On a Miami September day, Lawrence Van Sertima, a professional snake handler, was bitten in the hand by a Taipan snake, arguably the most dangerous/venomous land snake in the world. At first he began to feel dizzy, then simply collapsed. Because emergency workers weren't able to fly him in a helicopter, they took him to the hospital in an ambulance, which took 40 minutes (many people who get bit by the Taipan die within an hour).
Luckily for Lawrence, the Miami-Dade Fire Rescue Department had a rare snakebite unit, called "Venom 1." It was founded by Captain Al Cruz, who got on Lawrence's case. At the hospital, Lawrence was given generic antivenom that, despite slowing down the complete destruction of his body, couldn't stop the extremely potent effect of the Taipan venom. In addition to various physical breakdowns, his blood was thinning and filling his lungs, as well as coming out of every orifice in his body - including his nose, mouth, ears, and even eyes.
Lawrence urgently needed specific Taipan antivenom, or else he was going to die - he was already pushing his luck. Captain Cruz realized that the only two places in the country that had this antivenom were in New York City and San Diego.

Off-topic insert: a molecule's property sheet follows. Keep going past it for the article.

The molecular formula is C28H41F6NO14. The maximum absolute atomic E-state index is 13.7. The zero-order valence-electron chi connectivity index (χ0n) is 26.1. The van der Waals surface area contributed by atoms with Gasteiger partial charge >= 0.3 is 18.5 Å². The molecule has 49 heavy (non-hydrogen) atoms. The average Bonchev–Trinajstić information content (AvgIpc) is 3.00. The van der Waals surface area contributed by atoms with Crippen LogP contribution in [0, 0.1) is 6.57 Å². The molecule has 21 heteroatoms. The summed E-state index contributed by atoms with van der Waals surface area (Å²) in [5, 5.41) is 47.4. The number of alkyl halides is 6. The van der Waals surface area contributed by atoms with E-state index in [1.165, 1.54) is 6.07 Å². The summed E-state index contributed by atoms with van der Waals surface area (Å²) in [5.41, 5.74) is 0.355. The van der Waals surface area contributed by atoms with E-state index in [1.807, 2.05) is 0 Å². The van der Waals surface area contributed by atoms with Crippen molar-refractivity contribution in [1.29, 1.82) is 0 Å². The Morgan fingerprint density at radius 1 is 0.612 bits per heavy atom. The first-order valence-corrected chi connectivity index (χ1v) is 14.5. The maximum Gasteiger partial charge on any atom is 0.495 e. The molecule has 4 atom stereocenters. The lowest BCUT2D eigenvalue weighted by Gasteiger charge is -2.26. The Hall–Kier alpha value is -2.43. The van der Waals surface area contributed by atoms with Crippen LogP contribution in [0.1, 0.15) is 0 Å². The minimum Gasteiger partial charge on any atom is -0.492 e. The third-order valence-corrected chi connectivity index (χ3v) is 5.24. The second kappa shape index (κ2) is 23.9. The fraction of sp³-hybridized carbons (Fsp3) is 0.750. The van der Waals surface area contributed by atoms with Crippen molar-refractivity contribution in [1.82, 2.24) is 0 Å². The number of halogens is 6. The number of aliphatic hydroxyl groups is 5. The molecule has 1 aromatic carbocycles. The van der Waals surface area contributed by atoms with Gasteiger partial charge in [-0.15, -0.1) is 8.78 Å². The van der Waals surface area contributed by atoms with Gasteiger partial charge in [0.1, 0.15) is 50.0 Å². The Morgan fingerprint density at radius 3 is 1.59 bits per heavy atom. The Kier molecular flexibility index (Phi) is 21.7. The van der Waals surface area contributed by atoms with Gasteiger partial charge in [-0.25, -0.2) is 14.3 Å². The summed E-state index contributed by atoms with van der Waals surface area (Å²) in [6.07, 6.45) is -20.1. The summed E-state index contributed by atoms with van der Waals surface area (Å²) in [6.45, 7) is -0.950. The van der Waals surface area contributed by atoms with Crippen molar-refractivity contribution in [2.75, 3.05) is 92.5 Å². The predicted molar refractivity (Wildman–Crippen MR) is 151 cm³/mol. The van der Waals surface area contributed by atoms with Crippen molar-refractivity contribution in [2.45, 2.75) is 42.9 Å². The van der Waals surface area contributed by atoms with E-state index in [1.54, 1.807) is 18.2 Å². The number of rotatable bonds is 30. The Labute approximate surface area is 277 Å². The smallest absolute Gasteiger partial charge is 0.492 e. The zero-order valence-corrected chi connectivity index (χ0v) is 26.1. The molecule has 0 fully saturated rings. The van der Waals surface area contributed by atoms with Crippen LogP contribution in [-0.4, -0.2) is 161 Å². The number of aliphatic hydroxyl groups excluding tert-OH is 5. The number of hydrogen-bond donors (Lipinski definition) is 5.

Of course, this September Day was September 11, 2001. No antivenom nor anything else was going to be retrieved from NYC. And besides, as we all know, all flights had been grounded by then. In other words, the only substance that could save Lawrence's life was 3,000 miles away, on the other side of the country, and it could not be delivered by air. And Lawrence needed it within hours.
Cruz worked the phones but could not reach anyone in the government to get special permission for the flight. Finally, six hours later, he got through to the FAA, and by the wee hours of the morning had convinced them to allow a special flight to deliver the venom from San Diego. The flight was one of the few non-military flights (if not the only one) in U.S. airspace on September 12. It delivered the antivenom, which saved Lawrence's life. Lawrence held the record for surviving the longest without antivenom after a Taipan snake bite.
We can all identify the victims and losses incurred in New York, Pennsylvania and Virginia on 9/11. But what other disruptions did the attacks they cause? Lawrence survived, but how many more were killed by the terrorists in either the short-term or long-term aftermath of the attacks and in ways we can't even imagine? We may never know, but it's worth thinking about. Here's a St. Petersburg Times story that recounted some of the aftershock effects of 9/11, including Lawrence's story as well as one about a 21-year old man who almost lost his opportunity to receive a new heart due to the attacks. And here's an incomplete Discovery Channel video about Lawrence's story.